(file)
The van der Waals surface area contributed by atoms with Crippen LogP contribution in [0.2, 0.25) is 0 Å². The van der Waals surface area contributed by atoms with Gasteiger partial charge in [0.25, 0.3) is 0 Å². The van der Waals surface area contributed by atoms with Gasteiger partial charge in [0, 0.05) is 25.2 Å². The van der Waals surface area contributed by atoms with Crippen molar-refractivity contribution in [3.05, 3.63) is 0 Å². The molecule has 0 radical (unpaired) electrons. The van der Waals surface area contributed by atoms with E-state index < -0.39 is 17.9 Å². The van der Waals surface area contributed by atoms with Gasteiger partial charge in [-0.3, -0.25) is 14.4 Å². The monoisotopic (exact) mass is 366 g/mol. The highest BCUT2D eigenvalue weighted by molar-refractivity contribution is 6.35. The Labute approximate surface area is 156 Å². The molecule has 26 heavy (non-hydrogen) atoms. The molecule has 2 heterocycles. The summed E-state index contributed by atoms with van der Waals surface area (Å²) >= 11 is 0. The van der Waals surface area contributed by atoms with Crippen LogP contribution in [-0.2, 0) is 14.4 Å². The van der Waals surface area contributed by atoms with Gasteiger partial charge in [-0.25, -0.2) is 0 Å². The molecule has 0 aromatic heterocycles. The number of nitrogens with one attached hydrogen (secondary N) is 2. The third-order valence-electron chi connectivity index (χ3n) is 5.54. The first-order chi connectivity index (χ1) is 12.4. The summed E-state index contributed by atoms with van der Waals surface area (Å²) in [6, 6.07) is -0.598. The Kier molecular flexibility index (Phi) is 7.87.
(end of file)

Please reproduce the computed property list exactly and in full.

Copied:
The van der Waals surface area contributed by atoms with Crippen LogP contribution in [0.2, 0.25) is 0 Å². The van der Waals surface area contributed by atoms with Gasteiger partial charge in [0.25, 0.3) is 0 Å². The van der Waals surface area contributed by atoms with Gasteiger partial charge in [0, 0.05) is 25.2 Å². The van der Waals surface area contributed by atoms with Crippen molar-refractivity contribution in [3.05, 3.63) is 0 Å². The molecule has 0 radical (unpaired) electrons. The van der Waals surface area contributed by atoms with E-state index < -0.39 is 17.9 Å². The van der Waals surface area contributed by atoms with Gasteiger partial charge in [-0.3, -0.25) is 14.4 Å². The monoisotopic (exact) mass is 366 g/mol. The highest BCUT2D eigenvalue weighted by molar-refractivity contribution is 6.35. The Labute approximate surface area is 156 Å². The molecule has 26 heavy (non-hydrogen) atoms. The molecule has 2 heterocycles. The summed E-state index contributed by atoms with van der Waals surface area (Å²) >= 11 is 0. The van der Waals surface area contributed by atoms with Crippen LogP contribution in [-0.2, 0) is 14.4 Å². The van der Waals surface area contributed by atoms with Gasteiger partial charge in [-0.25, -0.2) is 0 Å². The molecule has 0 aromatic heterocycles. The number of nitrogens with one attached hydrogen (secondary N) is 2. The third-order valence-electron chi connectivity index (χ3n) is 5.54. The first-order chi connectivity index (χ1) is 12.4. The summed E-state index contributed by atoms with van der Waals surface area (Å²) in [6, 6.07) is -0.598. The Kier molecular flexibility index (Phi) is 7.87.